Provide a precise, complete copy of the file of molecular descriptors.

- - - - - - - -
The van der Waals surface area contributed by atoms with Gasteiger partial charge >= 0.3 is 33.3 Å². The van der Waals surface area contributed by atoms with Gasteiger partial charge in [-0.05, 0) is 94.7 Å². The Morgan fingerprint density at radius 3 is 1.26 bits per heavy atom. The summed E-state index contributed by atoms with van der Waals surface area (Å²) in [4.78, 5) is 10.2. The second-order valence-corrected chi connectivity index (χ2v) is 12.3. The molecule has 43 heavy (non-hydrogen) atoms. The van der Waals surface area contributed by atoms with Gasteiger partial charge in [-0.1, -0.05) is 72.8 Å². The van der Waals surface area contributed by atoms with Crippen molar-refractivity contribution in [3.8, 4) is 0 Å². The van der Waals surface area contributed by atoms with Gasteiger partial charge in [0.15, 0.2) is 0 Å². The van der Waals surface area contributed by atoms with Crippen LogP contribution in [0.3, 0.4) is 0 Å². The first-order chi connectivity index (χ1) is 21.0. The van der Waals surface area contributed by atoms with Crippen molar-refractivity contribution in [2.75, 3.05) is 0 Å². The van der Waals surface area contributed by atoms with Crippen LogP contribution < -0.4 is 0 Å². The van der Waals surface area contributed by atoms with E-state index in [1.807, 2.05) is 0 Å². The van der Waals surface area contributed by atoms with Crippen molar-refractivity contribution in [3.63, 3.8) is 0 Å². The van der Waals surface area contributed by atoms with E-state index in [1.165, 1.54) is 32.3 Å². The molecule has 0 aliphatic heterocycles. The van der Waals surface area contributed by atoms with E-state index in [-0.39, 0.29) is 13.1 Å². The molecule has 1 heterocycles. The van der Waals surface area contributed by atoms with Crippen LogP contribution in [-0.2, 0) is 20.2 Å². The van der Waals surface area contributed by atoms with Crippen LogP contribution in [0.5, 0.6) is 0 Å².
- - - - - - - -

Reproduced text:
The van der Waals surface area contributed by atoms with Gasteiger partial charge >= 0.3 is 33.3 Å². The van der Waals surface area contributed by atoms with Gasteiger partial charge in [-0.05, 0) is 94.7 Å². The Morgan fingerprint density at radius 3 is 1.26 bits per heavy atom. The summed E-state index contributed by atoms with van der Waals surface area (Å²) in [4.78, 5) is 10.2. The second-order valence-corrected chi connectivity index (χ2v) is 12.3. The molecule has 43 heavy (non-hydrogen) atoms. The van der Waals surface area contributed by atoms with Gasteiger partial charge in [-0.1, -0.05) is 72.8 Å². The van der Waals surface area contributed by atoms with Crippen molar-refractivity contribution in [3.8, 4) is 0 Å². The van der Waals surface area contributed by atoms with Gasteiger partial charge in [0.15, 0.2) is 0 Å². The van der Waals surface area contributed by atoms with Crippen LogP contribution in [0.3, 0.4) is 0 Å². The first-order chi connectivity index (χ1) is 21.0. The van der Waals surface area contributed by atoms with Crippen molar-refractivity contribution in [2.75, 3.05) is 0 Å². The van der Waals surface area contributed by atoms with Crippen LogP contribution < -0.4 is 0 Å². The van der Waals surface area contributed by atoms with E-state index in [1.807, 2.05) is 0 Å². The van der Waals surface area contributed by atoms with Crippen molar-refractivity contribution in [3.63, 3.8) is 0 Å². The van der Waals surface area contributed by atoms with E-state index in [1.165, 1.54) is 32.3 Å². The molecule has 0 aliphatic heterocycles. The van der Waals surface area contributed by atoms with E-state index in [-0.39, 0.29) is 13.1 Å². The molecule has 1 heterocycles. The van der Waals surface area contributed by atoms with Crippen LogP contribution in [-0.2, 0) is 20.2 Å². The van der Waals surface area contributed by atoms with Crippen LogP contribution in [0.5, 0.6) is 0 Å².